‘As will become clear as we proceed, my own moral position is not that of a neutral observer. Of the three tendencies to be considered, I favor one (what I call the “rights view”) and disagree rather strongly with the other two.’ https://d.lib.ncsu.edu/collections/catalog/mc00236_2596514_20201001_7045#

The Case Against Zoos

June 11 2021 ‘I find one statistic particularly telling about their priorities: A 2018 analysis of the scientific papers produced by association members between 1993 and 2013 showed that just about 7 percent of them annually were classified as being about “biodiversity conservation.”
People don’t go to zoos to learn about the biodiversity crisis or how they can help. They go to get out of the house, to get their children some fresh air, to see interesting animals. They go for the same reason people went to zoos in the 19th century: to be entertained.
A fine day out with the family might itself be justification enough for the existence of zoos if the zoo animals are all happy to be there. Alas, there’s plenty of heartbreaking evidence that many are not.’
https://www.nytimes.com/2021/06/11/opinion/zoos-animal-cruelty.html

The neural cruelty of captivity: Keeping large mammals in zoos and aquariums damages their brains

September 24 2020 ‘Some people defend keeping animals in captivity, arguing that it helps conserve endangered species or offers educational benefits for visitors to zoos and aquariums. These justifications are questionable, particularly for large mammals. As my own research and work by many other scientists shows, caging large mammals and putting them on display is undeniably cruel from a neural perspective. It causes brain damage.’https://theconversation.com/the-neural-cruelty-of-captivity-keeping-large-mammals-in-zoos-and-aquariums-damages-their-brains-142240

It’s Time to Stop Pretending Zoos Are Good for Animals

March 9, 2020 ‘We imagine the zoo as Noah’s Ark, preserving the last remnants of endangered species. And yet, 83% of species in zoos are not endangered, or even threatened. Why are these animals kept, if the zoo is all about conservation? Of the few zoo animals that are endangered, almost none of them will be released into the wild — they’ve been bred and raised for the entertainment of humans, and would not survive in nature. But even if zoos were successfully preparing their animals for release on a grand scale, it would be an inefficient use of resources: Conservation in the wild is far more effective than captive breeding, in almost all cases.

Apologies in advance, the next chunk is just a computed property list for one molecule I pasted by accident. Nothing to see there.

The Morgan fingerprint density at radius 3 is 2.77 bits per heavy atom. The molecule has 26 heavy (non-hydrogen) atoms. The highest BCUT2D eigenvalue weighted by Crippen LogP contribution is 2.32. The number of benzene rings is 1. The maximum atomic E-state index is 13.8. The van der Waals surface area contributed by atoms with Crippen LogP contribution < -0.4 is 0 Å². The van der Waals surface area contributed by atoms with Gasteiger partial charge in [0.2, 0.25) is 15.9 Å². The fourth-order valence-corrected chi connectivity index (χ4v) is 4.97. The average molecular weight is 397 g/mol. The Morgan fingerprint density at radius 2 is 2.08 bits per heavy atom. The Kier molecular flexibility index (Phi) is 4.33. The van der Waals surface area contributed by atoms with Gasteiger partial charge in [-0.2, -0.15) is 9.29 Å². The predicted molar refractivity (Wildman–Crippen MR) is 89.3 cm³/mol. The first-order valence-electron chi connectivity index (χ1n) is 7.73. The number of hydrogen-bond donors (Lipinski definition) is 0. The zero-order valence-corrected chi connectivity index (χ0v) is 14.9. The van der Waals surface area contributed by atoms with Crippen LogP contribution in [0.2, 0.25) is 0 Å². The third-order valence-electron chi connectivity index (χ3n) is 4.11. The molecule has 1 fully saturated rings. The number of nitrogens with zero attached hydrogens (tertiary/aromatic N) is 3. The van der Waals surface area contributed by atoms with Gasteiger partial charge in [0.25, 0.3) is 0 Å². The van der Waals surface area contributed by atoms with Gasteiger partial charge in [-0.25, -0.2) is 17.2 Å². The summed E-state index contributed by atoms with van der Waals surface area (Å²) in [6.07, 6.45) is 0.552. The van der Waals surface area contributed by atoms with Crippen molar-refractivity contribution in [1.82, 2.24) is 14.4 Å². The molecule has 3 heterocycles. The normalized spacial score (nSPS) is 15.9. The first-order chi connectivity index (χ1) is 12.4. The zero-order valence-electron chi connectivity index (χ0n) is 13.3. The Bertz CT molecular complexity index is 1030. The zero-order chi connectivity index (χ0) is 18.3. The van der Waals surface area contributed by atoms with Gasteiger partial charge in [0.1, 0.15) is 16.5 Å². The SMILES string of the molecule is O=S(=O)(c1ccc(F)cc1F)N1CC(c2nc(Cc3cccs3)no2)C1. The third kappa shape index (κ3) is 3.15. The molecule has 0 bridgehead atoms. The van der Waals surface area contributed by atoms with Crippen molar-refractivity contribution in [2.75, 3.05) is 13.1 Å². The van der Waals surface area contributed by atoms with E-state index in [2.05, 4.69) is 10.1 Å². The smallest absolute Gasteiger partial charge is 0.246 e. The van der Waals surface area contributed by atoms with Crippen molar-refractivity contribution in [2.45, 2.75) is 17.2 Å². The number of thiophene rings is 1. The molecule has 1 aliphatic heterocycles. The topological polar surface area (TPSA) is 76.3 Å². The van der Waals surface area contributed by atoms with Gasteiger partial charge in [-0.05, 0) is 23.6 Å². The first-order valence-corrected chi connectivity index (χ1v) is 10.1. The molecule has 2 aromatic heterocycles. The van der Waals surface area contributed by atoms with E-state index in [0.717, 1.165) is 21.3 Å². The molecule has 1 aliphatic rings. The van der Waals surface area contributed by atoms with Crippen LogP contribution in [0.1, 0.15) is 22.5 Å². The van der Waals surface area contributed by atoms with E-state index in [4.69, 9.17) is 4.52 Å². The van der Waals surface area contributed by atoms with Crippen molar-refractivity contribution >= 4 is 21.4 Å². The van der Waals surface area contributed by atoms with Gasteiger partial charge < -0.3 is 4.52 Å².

Going to the zoo to support conservation is like buying an extra load of groceries so you can donate $3 to St. Jude at checkout. https://tenderly.medium.com/its-time-to-stop-pretending-zoos-are-good-for-animals-ca72fd4599e5

Zoos are outdated and cruel – it’s time to make them a thing of the past

August 14 2019 ‘If zoos are so abysmal, why do they still exist on such a large scale? The answer is simple. Zooreaucracies and zoo-rocrats have a stamp collector’s mentality and an appetite and preference to please the public with iconic and non-threatened species, leading to their needless captivity and “consumption” for entertainment.

In other words, the public come first and not the animals. Is that conservation? Zoos don’t want you to know these facts because it would expose the fundamental flaws in the arguments they put out for their existence, and as a consequence merely prove that they’re in the conservation of business and not in the business of conservation.’

~ Damian Aspinall, Conservationist  https://www.independent.co.uk/climate-change/news/zoos-cruel-wildlife-conservation-species-a9056701.html

Zooicide: Seeing Cruelty, Demanding Abolition

November 16 2018 

  • ‘Zoos do not protect endangered species.
  • By making them objects of entertainment, they may serve the opposite function.
  • On average, zoos spend about 2-3 percent of their budgets on research. That’s it.
  • Zoos educate nobody. The didactics at most zoos are rudimentary at best.
  • Zoos are unhappy places for animals. Like people, they want to be free and among their kind.
  • The biggest threat to animals is habitat loss. So, what do zoos do? They sell McDonald’s hamburgers, KFC, and every other kind of fast food grown on lands that could have been used to sustain wild populations of animals.’ https://www.psychologytoday.com/gb/blog/animal-emotions/201811/zooicide-seeing-cruelty-demanding-abolition

Are zoo animals happy? There’s a simple empathy test we can apply

April 16. 2017 ‘If we are to continue keeping animals in confinement … Making animals happier must be a top priority, and written into the budgets of zoo managers. Nevertheless, we need to remember that enrichment is just a Band-Aid solution. It serves, like the Valium given to SeaWorld’s whales, to manage the symptoms. But it can’t treat the underlying disease. Only freedom from captivity can really resolve the illness.’ https://www.salon.com/2017/04/16/are-zoo-animals-happy-theres-a-simple-empathy-test-we-can-apply/